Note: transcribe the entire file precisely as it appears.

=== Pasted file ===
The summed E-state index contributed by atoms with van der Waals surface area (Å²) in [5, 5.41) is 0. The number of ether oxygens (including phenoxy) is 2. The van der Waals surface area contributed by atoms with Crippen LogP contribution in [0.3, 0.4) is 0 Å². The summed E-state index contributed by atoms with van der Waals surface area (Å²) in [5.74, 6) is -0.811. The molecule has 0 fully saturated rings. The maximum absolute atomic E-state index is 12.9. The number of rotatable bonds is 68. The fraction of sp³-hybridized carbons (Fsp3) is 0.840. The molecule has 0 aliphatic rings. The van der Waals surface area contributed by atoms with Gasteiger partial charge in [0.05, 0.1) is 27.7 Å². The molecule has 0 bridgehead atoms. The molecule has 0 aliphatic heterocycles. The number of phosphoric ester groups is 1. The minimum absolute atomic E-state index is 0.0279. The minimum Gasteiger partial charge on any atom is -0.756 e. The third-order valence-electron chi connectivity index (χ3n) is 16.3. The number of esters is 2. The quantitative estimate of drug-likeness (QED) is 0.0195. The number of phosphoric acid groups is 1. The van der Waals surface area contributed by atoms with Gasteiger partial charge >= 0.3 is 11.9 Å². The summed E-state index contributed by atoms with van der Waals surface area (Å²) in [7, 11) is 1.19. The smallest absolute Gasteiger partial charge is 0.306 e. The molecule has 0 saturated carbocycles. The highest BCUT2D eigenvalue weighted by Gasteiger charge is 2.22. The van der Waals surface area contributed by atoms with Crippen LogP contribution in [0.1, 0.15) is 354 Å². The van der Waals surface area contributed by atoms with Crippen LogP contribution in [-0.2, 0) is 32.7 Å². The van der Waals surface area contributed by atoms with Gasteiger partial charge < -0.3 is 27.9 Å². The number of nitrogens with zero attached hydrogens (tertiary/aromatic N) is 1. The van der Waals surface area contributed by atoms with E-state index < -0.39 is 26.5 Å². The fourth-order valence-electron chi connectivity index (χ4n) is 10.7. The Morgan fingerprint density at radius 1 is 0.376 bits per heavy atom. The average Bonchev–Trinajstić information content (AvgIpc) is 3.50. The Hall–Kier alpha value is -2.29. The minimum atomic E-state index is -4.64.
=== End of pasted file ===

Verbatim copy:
The summed E-state index contributed by atoms with van der Waals surface area (Å²) in [5, 5.41) is 0. The number of ether oxygens (including phenoxy) is 2. The van der Waals surface area contributed by atoms with Crippen LogP contribution in [0.3, 0.4) is 0 Å². The summed E-state index contributed by atoms with van der Waals surface area (Å²) in [5.74, 6) is -0.811. The molecule has 0 fully saturated rings. The maximum absolute atomic E-state index is 12.9. The number of rotatable bonds is 68. The fraction of sp³-hybridized carbons (Fsp3) is 0.840. The molecule has 0 aliphatic rings. The van der Waals surface area contributed by atoms with Gasteiger partial charge in [0.05, 0.1) is 27.7 Å². The molecule has 0 bridgehead atoms. The molecule has 0 aliphatic heterocycles. The number of phosphoric ester groups is 1. The minimum absolute atomic E-state index is 0.0279. The minimum Gasteiger partial charge on any atom is -0.756 e. The third-order valence-electron chi connectivity index (χ3n) is 16.3. The number of esters is 2. The quantitative estimate of drug-likeness (QED) is 0.0195. The number of phosphoric acid groups is 1. The van der Waals surface area contributed by atoms with Gasteiger partial charge >= 0.3 is 11.9 Å². The summed E-state index contributed by atoms with van der Waals surface area (Å²) in [7, 11) is 1.19. The smallest absolute Gasteiger partial charge is 0.306 e. The molecule has 0 saturated carbocycles. The highest BCUT2D eigenvalue weighted by Gasteiger charge is 2.22. The van der Waals surface area contributed by atoms with Crippen LogP contribution in [0.1, 0.15) is 354 Å². The van der Waals surface area contributed by atoms with Crippen LogP contribution in [-0.2, 0) is 32.7 Å². The van der Waals surface area contributed by atoms with Gasteiger partial charge < -0.3 is 27.9 Å². The number of nitrogens with zero attached hydrogens (tertiary/aromatic N) is 1. The van der Waals surface area contributed by atoms with E-state index < -0.39 is 26.5 Å². The fourth-order valence-electron chi connectivity index (χ4n) is 10.7. The Morgan fingerprint density at radius 1 is 0.376 bits per heavy atom. The average Bonchev–Trinajstić information content (AvgIpc) is 3.50. The Hall–Kier alpha value is -2.29. The minimum atomic E-state index is -4.64.